Once employers have set up a SIMPLE IRA plan, they must announce which contribution method they have chosen during an election period of at least 60 days from November 2 to December 31. During that period, employees also choose the amount of their salary they wish to contribute in the coming year. Typically, any employee who has earned more than $5,000 in 2 preceding years is eligible to join the plan, but employers can also design a plan that's open to employees who have earned less than $5,000.

Rules to encourage long-term savings

Employer contributions to SIMPLE IRAs are immediately vested to the employee. But like personal IRAs, SIMPLE IRAs are designed to discourage account holders from taking money out before retirement. The basic rules governing withdrawals and rollovers for SIMPLE IRAs are as follows:

  • Withdrawals from a SIMPLE IRA before age 59½1 are generally subject to a 10% penalty.
  • The penalty for withdrawals before age 59½ increases to 25% if the withdrawal occurs within the first 2 years of establishing the account.
  • Account holders can roll SIMPLE IRA assets into another SIMPLE IRA.
  • Account holders also can roll a SIMPLE IRA into a traditional IRA (tax-free) or Roth IRA (income tax due) after 2 years.
  • Starting at age 73,2 participants must take required minimum distributions.

If you are a small-business owner and do not currently offer your employees a retirement savings plan, the SIMPLE IRA's flexibility can help you achieve several important goals. These plans offer tax advantages for employers and employees, are easy to maintain, and encourage employees to save for retirement through the option for matching contributions. And because plan rules allow business owners and employees to adjust their contribution levels each year, they enable all parties to manage changing financial circumstances and still save for retirement.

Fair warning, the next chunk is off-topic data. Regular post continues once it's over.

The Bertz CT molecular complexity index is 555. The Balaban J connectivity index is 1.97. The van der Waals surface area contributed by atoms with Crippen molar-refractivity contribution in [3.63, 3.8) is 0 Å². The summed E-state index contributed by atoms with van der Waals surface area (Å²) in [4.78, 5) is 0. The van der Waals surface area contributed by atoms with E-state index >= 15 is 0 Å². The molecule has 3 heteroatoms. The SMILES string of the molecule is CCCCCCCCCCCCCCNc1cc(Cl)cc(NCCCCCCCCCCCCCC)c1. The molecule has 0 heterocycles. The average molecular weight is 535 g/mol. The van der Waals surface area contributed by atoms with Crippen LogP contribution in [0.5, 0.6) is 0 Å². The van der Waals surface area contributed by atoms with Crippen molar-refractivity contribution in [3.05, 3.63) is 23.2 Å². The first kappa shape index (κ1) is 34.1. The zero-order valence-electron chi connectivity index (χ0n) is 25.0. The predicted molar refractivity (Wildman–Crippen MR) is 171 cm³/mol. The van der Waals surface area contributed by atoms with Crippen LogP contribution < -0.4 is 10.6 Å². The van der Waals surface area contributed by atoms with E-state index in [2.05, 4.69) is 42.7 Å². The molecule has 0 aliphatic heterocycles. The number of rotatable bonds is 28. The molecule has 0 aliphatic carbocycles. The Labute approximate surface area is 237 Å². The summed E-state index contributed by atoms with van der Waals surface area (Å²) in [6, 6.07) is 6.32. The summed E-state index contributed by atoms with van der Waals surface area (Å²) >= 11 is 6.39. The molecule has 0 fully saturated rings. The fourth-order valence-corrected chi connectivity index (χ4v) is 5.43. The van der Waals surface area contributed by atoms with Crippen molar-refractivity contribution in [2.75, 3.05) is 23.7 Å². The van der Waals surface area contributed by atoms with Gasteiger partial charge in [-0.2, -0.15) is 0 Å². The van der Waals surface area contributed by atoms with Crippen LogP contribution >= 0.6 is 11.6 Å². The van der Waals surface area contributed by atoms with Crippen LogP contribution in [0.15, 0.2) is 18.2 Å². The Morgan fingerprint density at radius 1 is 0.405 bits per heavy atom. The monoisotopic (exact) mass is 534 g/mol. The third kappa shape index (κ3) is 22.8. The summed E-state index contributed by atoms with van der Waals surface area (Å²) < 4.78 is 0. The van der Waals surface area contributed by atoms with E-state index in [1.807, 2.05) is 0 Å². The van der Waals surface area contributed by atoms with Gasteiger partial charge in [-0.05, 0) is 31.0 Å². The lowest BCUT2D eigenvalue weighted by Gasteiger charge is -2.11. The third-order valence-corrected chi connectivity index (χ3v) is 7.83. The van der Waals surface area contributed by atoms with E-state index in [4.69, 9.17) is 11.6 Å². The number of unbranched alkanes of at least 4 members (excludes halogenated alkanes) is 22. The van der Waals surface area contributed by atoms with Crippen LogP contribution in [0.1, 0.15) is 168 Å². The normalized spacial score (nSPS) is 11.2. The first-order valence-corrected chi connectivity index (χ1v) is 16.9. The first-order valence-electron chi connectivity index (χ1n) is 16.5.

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Keep in mind that investing involves risk. The value of your investment will fluctuate over time, and you may gain or lose money.

Recently enacted legislation made a number of changes to the rules regarding defined contribution, defined benefit, and/or individual retirement plans and 529 plans. Information herein may refer to or be based on certain rules in effect prior to this legislation and current rules may differ. As always, before making any decisions about your retirement planning or withdrawals, you should consult with your personal tax advisor.

1.You are always able to take money from your IRA. Some withdrawals may be taxable and some may be subject to a 10% early withdrawal penalty. If you are over age 59½, you aren't subject to a 10% early withdrawal penalty. Other exemptions may apply. 2.

The change in the RMDs age requirement from 72 to 73 applies only to individuals who turn 72 on or after January 1, 2023. After you reach age 73, the IRS generally requires you to withdraw an RMD annually from your tax-advantaged retirement accounts (excluding Roth IRAs, and Roth accounts in employer retirement plan accounts starting in 2024). Please speak with your tax advisor regarding the impact of this change on future RMDs.

Fidelity does not provide legal or tax advice. The information herein is general and educational in nature and should not be considered legal or tax advice. Tax laws and regulations are complex and subject to change, which can materially impact investment results. Fidelity cannot guarantee that the information herein is accurate, complete, or timely. Fidelity makes no warranties with regard to such information or results obtained by its use, and disclaims any liability arising out of your use of, or any tax position taken in reliance on, such information. Consult an attorney or tax professional regarding your specific situation.